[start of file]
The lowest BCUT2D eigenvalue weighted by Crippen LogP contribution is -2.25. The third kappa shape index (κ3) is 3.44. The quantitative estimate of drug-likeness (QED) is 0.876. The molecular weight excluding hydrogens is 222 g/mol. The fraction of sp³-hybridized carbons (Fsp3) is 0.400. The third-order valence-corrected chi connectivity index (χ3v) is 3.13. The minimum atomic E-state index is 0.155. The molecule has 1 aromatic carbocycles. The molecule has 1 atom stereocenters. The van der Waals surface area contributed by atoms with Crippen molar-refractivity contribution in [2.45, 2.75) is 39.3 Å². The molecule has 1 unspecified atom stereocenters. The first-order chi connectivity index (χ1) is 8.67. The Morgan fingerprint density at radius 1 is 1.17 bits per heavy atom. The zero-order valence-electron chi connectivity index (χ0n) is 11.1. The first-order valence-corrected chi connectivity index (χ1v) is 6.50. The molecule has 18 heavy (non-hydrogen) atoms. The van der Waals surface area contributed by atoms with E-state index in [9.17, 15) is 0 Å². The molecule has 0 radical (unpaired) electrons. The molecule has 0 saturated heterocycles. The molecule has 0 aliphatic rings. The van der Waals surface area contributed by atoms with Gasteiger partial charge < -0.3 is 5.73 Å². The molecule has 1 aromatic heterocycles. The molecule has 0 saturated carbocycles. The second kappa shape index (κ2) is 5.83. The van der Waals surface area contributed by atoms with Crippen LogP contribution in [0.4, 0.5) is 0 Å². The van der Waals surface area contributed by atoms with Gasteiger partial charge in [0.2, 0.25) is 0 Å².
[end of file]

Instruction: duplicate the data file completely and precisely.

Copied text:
The lowest BCUT2D eigenvalue weighted by Crippen LogP contribution is -2.25. The third kappa shape index (κ3) is 3.44. The quantitative estimate of drug-likeness (QED) is 0.876. The molecular weight excluding hydrogens is 222 g/mol. The fraction of sp³-hybridized carbons (Fsp3) is 0.400. The third-order valence-corrected chi connectivity index (χ3v) is 3.13. The minimum atomic E-state index is 0.155. The molecule has 1 aromatic carbocycles. The molecule has 1 atom stereocenters. The van der Waals surface area contributed by atoms with Crippen molar-refractivity contribution in [2.45, 2.75) is 39.3 Å². The molecule has 1 unspecified atom stereocenters. The first-order chi connectivity index (χ1) is 8.67. The Morgan fingerprint density at radius 1 is 1.17 bits per heavy atom. The zero-order valence-electron chi connectivity index (χ0n) is 11.1. The first-order valence-corrected chi connectivity index (χ1v) is 6.50. The molecule has 18 heavy (non-hydrogen) atoms. The van der Waals surface area contributed by atoms with E-state index in [9.17, 15) is 0 Å². The molecule has 0 radical (unpaired) electrons. The molecule has 0 saturated heterocycles. The molecule has 0 aliphatic rings. The van der Waals surface area contributed by atoms with Gasteiger partial charge < -0.3 is 5.73 Å². The molecule has 1 aromatic heterocycles. The molecule has 0 saturated carbocycles. The second kappa shape index (κ2) is 5.83. The van der Waals surface area contributed by atoms with Crippen LogP contribution in [0.4, 0.5) is 0 Å². The van der Waals surface area contributed by atoms with Gasteiger partial charge in [0.2, 0.25) is 0 Å².